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As Illinois moved into Phase 3 of the Restore Illinois plan Friday, public health departments across the state are already looking at what needs to be done to move into Phase 4 next month.
According to the plan, in order for a region to move into Phase 4, it needs “contact tracing and monitoring within 24 hours of diagnosis for more than 90% of cases” in the region.
Contact tracing is the process of identifying people who may have come in contact with someone who tested positive for COVID-19.
Gov. JB Pritzker said Monday that only about 30% of exposed contacts are being reached right now. The state is working to vastly increase its contact tracing workforce.
“We’re trying to get there,” Pritzker said. “It’s a large endeavor. We have 97 local health departments that we’re coordinating with. They’re doing a terrific job, by the way. More than 80 of them are already active in helping us build up this contact tracing capability.”
Pritzker said many health departments received grants and will be hiring contact tracers within the next two weeks.
Illinois Department of Public Health Director Dr. Ngozi Ezike warned that scammers could pose as contact tracers. Ezike said contact tracers will never ask for personal information such as social security, bank account or credit card numbers.
If a contact tracer does call or text, the tracer will be offering services, not asking for personal information.
“You might think, 'Is this a hoax, is this spam?' if you got this text or this call, but it’s very important that you talk with this person who reaches out to you, the contact tracer,” Ezike said.
An end to daily press briefings: Pritzker will no longer be giving a daily COVID-19 press briefing, he said Friday. He gave his first update 82 days ago, and has provided one nearly every day since. IDPH will still release COVID-19 data each day and update the Restore Illinois metrics, but the televised updates will happen “only on an as needed basis.”
“I’ll continue to make myself available to the press as often as possible and, of course, COVID-19 questions are welcome at briefings, no matter the topic at hand,” Pritzker said.
Friday update: As Illinois moved into Phase 3 of the Restore Illinois plan on Friday, the Illinois Department of Public Health announced 86 more deaths and 1,622 more confirmed cases of COVID-19.
The state has a seven-day rolling positivity rate of 8%. Illinois has now seen 117,455 cases of the virus and 5,270 people have died since the pandemic began. A total of 851,762 people have been tested.
As of late Thursday night, Illinois had 3,599 COVID-19 patients in the hospital. Of those, 980 were in the ICU and 593 were on ventilators.
Regional update: As of Friday, the Northeast region (Cook, DuPage, Grundy, Kane, Kankakee, Kendall, McHenry, Lake and Will counties) reported a positivity rate average of 14.1%. The region reported an average of 28.4% of medical/surgical beds available, 32.3% of ICU beds available and 67.8% of ventilators available.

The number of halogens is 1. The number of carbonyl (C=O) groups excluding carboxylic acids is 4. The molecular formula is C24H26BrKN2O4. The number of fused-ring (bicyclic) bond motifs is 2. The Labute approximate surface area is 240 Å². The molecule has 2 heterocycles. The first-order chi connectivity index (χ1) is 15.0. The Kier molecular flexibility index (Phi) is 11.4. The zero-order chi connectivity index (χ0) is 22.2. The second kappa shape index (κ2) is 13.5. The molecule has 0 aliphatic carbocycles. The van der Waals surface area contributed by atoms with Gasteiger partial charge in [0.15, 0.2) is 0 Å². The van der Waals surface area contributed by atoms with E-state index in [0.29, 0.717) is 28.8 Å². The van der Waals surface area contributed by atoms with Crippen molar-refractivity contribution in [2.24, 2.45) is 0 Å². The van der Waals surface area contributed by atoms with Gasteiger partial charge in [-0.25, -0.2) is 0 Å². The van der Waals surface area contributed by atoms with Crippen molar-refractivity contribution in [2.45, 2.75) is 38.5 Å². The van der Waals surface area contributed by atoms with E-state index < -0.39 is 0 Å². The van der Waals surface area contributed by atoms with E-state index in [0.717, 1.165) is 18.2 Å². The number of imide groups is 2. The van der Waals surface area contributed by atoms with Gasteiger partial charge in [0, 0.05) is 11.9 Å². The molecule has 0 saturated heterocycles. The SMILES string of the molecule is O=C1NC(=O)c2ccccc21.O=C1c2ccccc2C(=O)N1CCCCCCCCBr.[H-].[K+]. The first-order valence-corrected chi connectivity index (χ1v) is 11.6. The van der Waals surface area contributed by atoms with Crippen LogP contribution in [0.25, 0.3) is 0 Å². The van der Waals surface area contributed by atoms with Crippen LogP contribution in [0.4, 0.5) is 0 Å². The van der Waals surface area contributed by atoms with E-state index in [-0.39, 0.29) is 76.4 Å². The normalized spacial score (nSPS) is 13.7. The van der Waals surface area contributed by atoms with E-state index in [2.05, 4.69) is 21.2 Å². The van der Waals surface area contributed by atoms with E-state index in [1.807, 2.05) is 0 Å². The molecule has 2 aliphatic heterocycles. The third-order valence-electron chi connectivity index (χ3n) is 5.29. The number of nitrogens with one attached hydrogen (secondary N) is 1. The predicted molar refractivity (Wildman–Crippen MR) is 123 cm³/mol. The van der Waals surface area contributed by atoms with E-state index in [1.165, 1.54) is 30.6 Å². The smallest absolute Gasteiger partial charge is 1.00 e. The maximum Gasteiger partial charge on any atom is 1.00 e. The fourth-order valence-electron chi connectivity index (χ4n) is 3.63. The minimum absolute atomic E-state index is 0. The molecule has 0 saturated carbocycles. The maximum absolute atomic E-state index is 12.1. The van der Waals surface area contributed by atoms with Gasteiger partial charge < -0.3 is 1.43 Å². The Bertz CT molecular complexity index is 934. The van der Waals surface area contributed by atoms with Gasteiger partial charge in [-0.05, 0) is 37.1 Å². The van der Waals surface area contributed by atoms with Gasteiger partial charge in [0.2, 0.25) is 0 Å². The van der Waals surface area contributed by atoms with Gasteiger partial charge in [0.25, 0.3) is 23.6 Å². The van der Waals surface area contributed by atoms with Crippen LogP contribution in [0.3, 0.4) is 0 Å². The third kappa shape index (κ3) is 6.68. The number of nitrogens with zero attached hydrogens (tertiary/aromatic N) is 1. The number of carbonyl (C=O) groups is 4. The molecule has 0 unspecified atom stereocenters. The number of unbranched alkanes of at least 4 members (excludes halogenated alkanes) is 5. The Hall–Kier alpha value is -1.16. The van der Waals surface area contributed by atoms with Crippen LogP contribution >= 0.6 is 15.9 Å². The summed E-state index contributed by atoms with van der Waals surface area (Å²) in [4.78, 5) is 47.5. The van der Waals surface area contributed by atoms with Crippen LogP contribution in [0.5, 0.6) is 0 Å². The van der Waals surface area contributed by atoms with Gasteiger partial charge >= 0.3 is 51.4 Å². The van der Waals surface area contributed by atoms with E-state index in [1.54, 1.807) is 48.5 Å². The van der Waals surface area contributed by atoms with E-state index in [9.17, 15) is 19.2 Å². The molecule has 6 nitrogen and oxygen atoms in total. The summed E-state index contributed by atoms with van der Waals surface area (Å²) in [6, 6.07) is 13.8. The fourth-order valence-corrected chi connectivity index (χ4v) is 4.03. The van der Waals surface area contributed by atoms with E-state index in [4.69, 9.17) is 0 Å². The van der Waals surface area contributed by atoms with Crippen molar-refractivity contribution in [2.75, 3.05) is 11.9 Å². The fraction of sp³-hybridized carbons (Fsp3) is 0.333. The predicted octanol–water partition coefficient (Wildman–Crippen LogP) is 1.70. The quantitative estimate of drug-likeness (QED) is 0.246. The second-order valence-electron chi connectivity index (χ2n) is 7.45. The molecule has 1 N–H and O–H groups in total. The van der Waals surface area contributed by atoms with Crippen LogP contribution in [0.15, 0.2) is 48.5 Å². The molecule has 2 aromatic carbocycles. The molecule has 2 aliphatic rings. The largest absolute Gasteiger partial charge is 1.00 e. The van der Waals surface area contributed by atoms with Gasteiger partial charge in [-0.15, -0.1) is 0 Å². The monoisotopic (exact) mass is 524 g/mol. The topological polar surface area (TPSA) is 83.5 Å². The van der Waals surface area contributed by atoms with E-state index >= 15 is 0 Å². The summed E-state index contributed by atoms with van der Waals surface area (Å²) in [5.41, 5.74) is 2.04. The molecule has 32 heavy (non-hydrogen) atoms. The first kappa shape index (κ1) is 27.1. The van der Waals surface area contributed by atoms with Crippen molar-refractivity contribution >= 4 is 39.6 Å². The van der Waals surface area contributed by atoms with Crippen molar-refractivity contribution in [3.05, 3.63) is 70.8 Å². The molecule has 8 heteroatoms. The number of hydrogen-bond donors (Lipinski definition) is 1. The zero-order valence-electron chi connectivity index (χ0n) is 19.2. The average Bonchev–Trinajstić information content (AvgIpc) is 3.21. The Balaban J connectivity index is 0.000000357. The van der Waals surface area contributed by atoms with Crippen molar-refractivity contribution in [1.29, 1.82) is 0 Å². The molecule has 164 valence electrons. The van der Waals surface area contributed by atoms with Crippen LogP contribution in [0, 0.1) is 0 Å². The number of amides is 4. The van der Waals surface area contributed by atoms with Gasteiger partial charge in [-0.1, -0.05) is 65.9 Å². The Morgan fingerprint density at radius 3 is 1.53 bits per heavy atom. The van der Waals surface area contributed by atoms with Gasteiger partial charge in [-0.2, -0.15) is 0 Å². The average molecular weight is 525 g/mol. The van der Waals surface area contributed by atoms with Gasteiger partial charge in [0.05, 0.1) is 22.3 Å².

The North Central region (Bureau, DeKalb, La Salle, Lee, Ogle, Whiteside, Carroll, Boone, Winnebago, Stephenson, Putnam and Jo Daviess counties) reported a positivity rate rolling average of 6.7% on Thursday. On average, the region has enough medical/surgical beds to accommodate a 38.6% surge in COVID-19 cases. The region reported that 43.4% of ICU beds are available and 60.8% of ventilators are available.
The Central region reported an average positivity rate of 2.6%. On average, there was an availability of 47.8% of medical/surgical beds, 51.2% of ICU beds and 75.1% of ventilators.
The Southern region had an average positivity rate of 4.9%. On average, there was an availability of 46.5% of medical/surgical beds, 40.5% of ICU beds and 81.3% of ventilators.
Threshold to move into Phase 4: In order to move into Phase 4 of the Restore Illinois plan, each of the state's health regions must ensure that testing is available in the region regardless of symptoms or risk factors.
Testing also needed to be made available to the residents and staff of congregate living facilities, according to the plan. A system for COVID-19 contact tracing and monitoring must be in place and able to respond 24 hours after diagnosis.
In addition to these requirements, each region must report an average positivity rate of 20% or lower, increasing no more than 10 percentage points over a 14-day period.
Regions also must report no overall increase in hospital admissions for COVID-19 for a period of 28 days, meaning hospitalizations must decrease or remain stable.
Finally, each region must prove available surge capacity of at least 14% of ICU beds, medical/surgical beds and ventilators.
Contact tracing and monitoring within 24 hours of diagnosis for more than 90% of cases in region must be met in order to advance to Phase 4.
Newly reported deaths:
- Boone County: 1 female 70s
- Coles County: 1 female 60s
- Cook County: 1 male 30s, 1 female 50s, 1 male 50s, 6 females 60s, 5 males 60s, 8 females 70s, 8 males 70s, 5 females 80s, 8 males 80s, 6 females 90s, 4 males 90s
- DuPage County: 1 female 30s, 1 male 30s, 1 male 50s, 1 male 60s, 1 female 70s, 1 male 70s, 2 females 80s, 1 male 80s, 1 female 90s, 1 male 90s
- Kane County: 1 female 70s, 2 males 80s
- Lake County: 1 female 60s, 2 males 60s, 1 female 70s, 1 male 70s, 1 female 90s, 1 male 90s
- Madison County: 1 male 50s
- McDonough County: 1 male 70s
- McHenry County: 1 female 70s
- Ogle County: 1 female 50s
- Rock Island County: 1 male 60s
- Sangamon County: 1 male 50s
- St. Clair County: 2 females 90s
- Will County: 1 male 60s
- Winnebago County: 1 male 60s